This Week’s Book Review – Charles Darwin’s Barnacle and David Bowie’s Spider

Looking for a good read? Here is a recommendation. I have an unusual approach to reviewing books. I review books I feel merit a review. Each review is an opportunity to recommend a book. If I do not think a book is worth reading, I find another book to review. You do not have to agree with everything every author has written (I do not), but the fiction I review is entertaining (and often thought-provoking) and the non-fiction contain ideas worth reading.

Book Review

An Inquisitive Look at Naming Species

By MARK LARDAS

May 10, 2020

“Charles Darwin’s Barnacle and David Bowie’s Spider: How Scientific Names Celebrate Adventurers, Heroes, and Even a Few Scoundrels,” by Stephen B. Heard, Yale University Press, 2020, 256 pages, $28.00 (Hardcover)

People like order, especially scientists. The naming of living things has even become a science called taxonomy.

“Charles Darwin’s Barnacle and David Bowie’s Spider: How Scientific Names Celebrate Adventurers, Heroes, and Even a Few Scoundrels,” by Stephen B. Heard, looks at the naming of things, specifically the hows and why of naming living creatures for individuals.

Heard explains it started with Carl Von Linne, a man known as Carolus Linnaeus. (In the eighteenth century it was customary for scientists to Latinize their names.)  He invented binomial nomenclature and scientific classification of living creatures.

Binomial nomenclature is a fancy term for two-part name. The scientific name for human beings has two parts: homo sapiens (wise man).  Our species is homo (man); our genus sapiens (wise). Sorting creatures into species and genus is scientific classification. The names are Latin, bestowed by discoverers, the individuals who first bring attention to new creatures or plants by publishing a paper about them.

There is plenty to name. While names sometimes describe the characteristics of the item named (sapiens in homo sapiens as a debatable example) often discoverers name them for people. As Heard shows, therein lies a story.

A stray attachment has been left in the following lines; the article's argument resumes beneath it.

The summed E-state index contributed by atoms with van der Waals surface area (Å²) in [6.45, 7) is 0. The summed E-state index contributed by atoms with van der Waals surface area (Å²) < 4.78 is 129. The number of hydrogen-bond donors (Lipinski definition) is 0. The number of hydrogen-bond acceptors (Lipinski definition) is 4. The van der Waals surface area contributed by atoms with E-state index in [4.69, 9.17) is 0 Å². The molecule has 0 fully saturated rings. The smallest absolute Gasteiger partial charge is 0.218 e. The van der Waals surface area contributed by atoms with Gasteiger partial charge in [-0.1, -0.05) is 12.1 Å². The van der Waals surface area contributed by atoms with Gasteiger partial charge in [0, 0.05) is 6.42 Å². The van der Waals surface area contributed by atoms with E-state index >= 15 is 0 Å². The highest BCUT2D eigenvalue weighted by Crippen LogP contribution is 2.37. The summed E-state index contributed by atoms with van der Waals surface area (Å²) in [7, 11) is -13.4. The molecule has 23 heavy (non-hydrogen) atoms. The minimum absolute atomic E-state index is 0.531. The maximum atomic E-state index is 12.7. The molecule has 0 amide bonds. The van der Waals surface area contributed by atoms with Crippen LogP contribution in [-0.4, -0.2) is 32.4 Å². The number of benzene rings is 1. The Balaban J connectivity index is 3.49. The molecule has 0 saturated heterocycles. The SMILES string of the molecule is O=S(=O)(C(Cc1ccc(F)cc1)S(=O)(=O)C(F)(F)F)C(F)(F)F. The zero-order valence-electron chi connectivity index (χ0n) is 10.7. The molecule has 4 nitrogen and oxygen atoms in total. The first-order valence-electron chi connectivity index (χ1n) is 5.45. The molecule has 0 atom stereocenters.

A fascinating story. Heard starts by describing how naming works. The rules lack the force of law, but are followed regardless. He then plunges into the bizarre world of eponymous naming: naming things for individuals.

He starts with basics. Forsythia and magnolia were named for individuals. Heard tells us who and why. He next presents more interesting examples of eponymous naming, starting with a chapter on a louse named for cartoonist Gary Larson.

Heard examines different types of names. While many species named to honor an individual (including Gary Larson’ louse), other names are intended to insult the honoree. Heard discusses that. He shows the sometime whimsical nature of naming, naming things for celebrities, fictional characters or oneself (a no-no according to tradition). He discusses the practice of selling names, often done to finance research.

“Charles Darwin’s Barnacle and David Bowie’s Spider” is weird and wonderful. It examines an important corner of science with a lighthearted look.

Mark Lardas, an engineer, freelance writer, amateur historian, and model-maker, lives in League City. His website is marklardas.com.

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